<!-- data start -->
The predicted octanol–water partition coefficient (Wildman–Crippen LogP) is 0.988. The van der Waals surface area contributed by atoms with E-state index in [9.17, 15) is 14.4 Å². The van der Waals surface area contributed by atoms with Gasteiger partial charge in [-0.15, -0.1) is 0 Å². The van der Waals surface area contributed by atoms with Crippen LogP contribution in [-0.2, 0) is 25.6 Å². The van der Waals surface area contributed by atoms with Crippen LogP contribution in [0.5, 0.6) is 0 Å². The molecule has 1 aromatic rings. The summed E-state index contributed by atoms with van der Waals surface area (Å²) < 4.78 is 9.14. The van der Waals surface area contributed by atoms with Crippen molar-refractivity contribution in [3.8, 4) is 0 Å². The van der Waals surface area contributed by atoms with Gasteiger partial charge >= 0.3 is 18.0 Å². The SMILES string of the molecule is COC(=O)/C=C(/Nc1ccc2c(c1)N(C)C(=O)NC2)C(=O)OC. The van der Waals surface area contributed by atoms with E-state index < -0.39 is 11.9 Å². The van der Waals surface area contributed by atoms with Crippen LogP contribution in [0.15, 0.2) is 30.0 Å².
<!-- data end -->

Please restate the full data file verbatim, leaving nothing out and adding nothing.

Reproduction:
The predicted octanol–water partition coefficient (Wildman–Crippen LogP) is 0.988. The van der Waals surface area contributed by atoms with E-state index in [9.17, 15) is 14.4 Å². The van der Waals surface area contributed by atoms with Gasteiger partial charge in [-0.15, -0.1) is 0 Å². The van der Waals surface area contributed by atoms with Crippen LogP contribution in [-0.2, 0) is 25.6 Å². The van der Waals surface area contributed by atoms with Crippen LogP contribution in [0.5, 0.6) is 0 Å². The molecule has 1 aromatic rings. The summed E-state index contributed by atoms with van der Waals surface area (Å²) < 4.78 is 9.14. The van der Waals surface area contributed by atoms with Crippen molar-refractivity contribution in [3.8, 4) is 0 Å². The van der Waals surface area contributed by atoms with Gasteiger partial charge >= 0.3 is 18.0 Å². The SMILES string of the molecule is COC(=O)/C=C(/Nc1ccc2c(c1)N(C)C(=O)NC2)C(=O)OC. The van der Waals surface area contributed by atoms with E-state index < -0.39 is 11.9 Å². The van der Waals surface area contributed by atoms with Crippen LogP contribution in [0.15, 0.2) is 30.0 Å².